Endothelins are peptides with receptors and effects in many body organs.

Endothelins are a group of peptides that are produced by the cells that line the inner surface of blood vessels, called endothelial cells. 

Endothelin constricts blood vessels and raises blood pressure. 

The endothelins are normally kept in balance, but when overexpressed, they contribute to hypertension, heart disease, and potentially other diseases.

They play a significant role in regulating various physiological processes, including vascular tone, blood pressure, cell growth, and inflammation. 

Endothelins are 21-amino acid vasoconstricting peptides produced primarily in the endothelium.

Endothelins have a key role in vascular homeostasis, and are 

implicated in vascular diseases of several organ systems, including the heart, lungs, kidneys, and brain.

There are three isoforms of the peptide (identified as ET-1, -2, -3), each encoded by a separate gene, with varying regions of expression and binding to at least four known endothelin receptors, ETA, ETB1, ETB2 and ETC.

The human genes for endothelin-1 (ET-1), endothelin-2 (ET-2), and endothelin-3 (ET-3) are located on chromosomes 6, 1, and 20, respectively.

Endothelin functions through activation of two G protein-coupled receptors, endothelinA and endothelinB receptor.

The two types of ET receptor are distributed across diverse cells and organs, but with different levels of expression and activity, indicating a multiple-organ ET system.

Most endothelin receptors in the human cerebral cortex, about 90%, are of the ETB subtype.

Endothelin-1 is the most powerful endogenous chemical affecting vascular tone across organ systems.

Secretion of endothelin-1 from the vascular endothelium signals vasoconstriction and influences local cellular growth and survival.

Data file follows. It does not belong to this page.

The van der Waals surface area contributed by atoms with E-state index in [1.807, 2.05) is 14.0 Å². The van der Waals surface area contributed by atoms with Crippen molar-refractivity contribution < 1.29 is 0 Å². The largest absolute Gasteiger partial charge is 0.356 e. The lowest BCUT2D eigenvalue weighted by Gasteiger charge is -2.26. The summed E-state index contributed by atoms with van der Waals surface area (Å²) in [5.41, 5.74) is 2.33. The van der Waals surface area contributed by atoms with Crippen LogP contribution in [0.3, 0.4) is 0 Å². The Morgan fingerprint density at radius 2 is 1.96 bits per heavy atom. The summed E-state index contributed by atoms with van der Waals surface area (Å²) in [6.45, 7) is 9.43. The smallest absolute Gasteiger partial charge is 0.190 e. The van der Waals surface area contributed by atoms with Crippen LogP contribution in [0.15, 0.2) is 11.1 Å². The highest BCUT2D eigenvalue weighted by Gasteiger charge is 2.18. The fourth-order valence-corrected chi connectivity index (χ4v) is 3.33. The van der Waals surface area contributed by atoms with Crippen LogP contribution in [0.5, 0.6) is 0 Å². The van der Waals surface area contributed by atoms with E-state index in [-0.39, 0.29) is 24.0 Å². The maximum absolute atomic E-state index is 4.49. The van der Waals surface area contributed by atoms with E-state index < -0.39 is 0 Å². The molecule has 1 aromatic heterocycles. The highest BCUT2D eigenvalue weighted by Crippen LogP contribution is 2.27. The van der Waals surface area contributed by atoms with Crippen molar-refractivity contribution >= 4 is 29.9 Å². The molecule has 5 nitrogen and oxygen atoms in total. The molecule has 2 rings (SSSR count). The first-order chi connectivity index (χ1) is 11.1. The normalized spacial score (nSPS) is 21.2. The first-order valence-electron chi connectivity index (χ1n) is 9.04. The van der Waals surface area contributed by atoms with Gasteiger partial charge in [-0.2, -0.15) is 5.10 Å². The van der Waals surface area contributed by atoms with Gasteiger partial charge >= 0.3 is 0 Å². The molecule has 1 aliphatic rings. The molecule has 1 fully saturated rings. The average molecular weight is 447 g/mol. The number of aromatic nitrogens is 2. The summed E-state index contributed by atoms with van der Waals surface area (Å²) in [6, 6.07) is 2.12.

ET-1 has been implicated in the development and progression of several cardiovascular diseases, such as atherosclerosis and hypertension.

Endothelin also has roles in mitogenesis, cell survival, angiogenesis, bone growth, nociceptor function, and cancer onset mechanisms.

Clinically, anti-ET drugs are used to treat pulmonary arterial hypertension.

Endothelin-2 differs from endothelin-1 by two amino acids.

Endothelin-2 sometimes has the same affinity as endothelin-1 for ETA and ETB receptors. 

Endothelin-2 plays a significant role in ovarian physiology and could impact the pathophysiology of heart failure, immunology, and cancer.

Endothelins are the most potent vasoconstrictors known.

Overproduction of endothelin in the lungs may cause pulmonary hypertension.

Endothelins have involvement in cardiovascular function, fluid-electrolyte homeostasis, and neuronal mechanisms across diverse cell types.

Endothelin receptors are present in the pituitary, which displays increased metabolic activity when exposed to ET-1 in the blood or ventricular system.

ET-1 contributes to the vascular dysfunction associated with cardiovascular disease, particularly atherosclerosis and hypertension.

The ETA receptor for ET-1 is primarily located on vascular smooth muscle cells, mediating vasoconstriction, whereas the ETB receptor for ET-1 is primarily located on endothelial cells, causing vasodilation due to nitric oxide release.

The binding of platelets to the endothelial cell receptor LOX-1 causes a release of endothelin, which induces endothelial dysfunction.

Among numerous diseases potentially occurring from endothelin dysregulation are:

several types of cancer

cerebral vasospasm following subarachnoid hemorrhage

arterial hypertension, pulmonary hypertension, and other cardiovascular disorders

pain mediation

cardiac hypertrophy and heart failure

Dengue haemorrhagic fever

Type II diabetes

Some cases of Hirschsprung disease

In insulin resistance the high levels of blood insulin results in increased production and activity of ET-1, which promotes vasoconstriction and elevates blood pressure.

ET-1 impairs glucose uptake in the skeletal muscles of insulin resistant subjects, thereby worsening insulin resistance.

Receptors for endothelin-1 exist in brain neurons, indicating a potential role in neural functions.

Peptides with vasoconstrictor activity.

Higher concentrations associated with worse prognosis in congestive heart failure.

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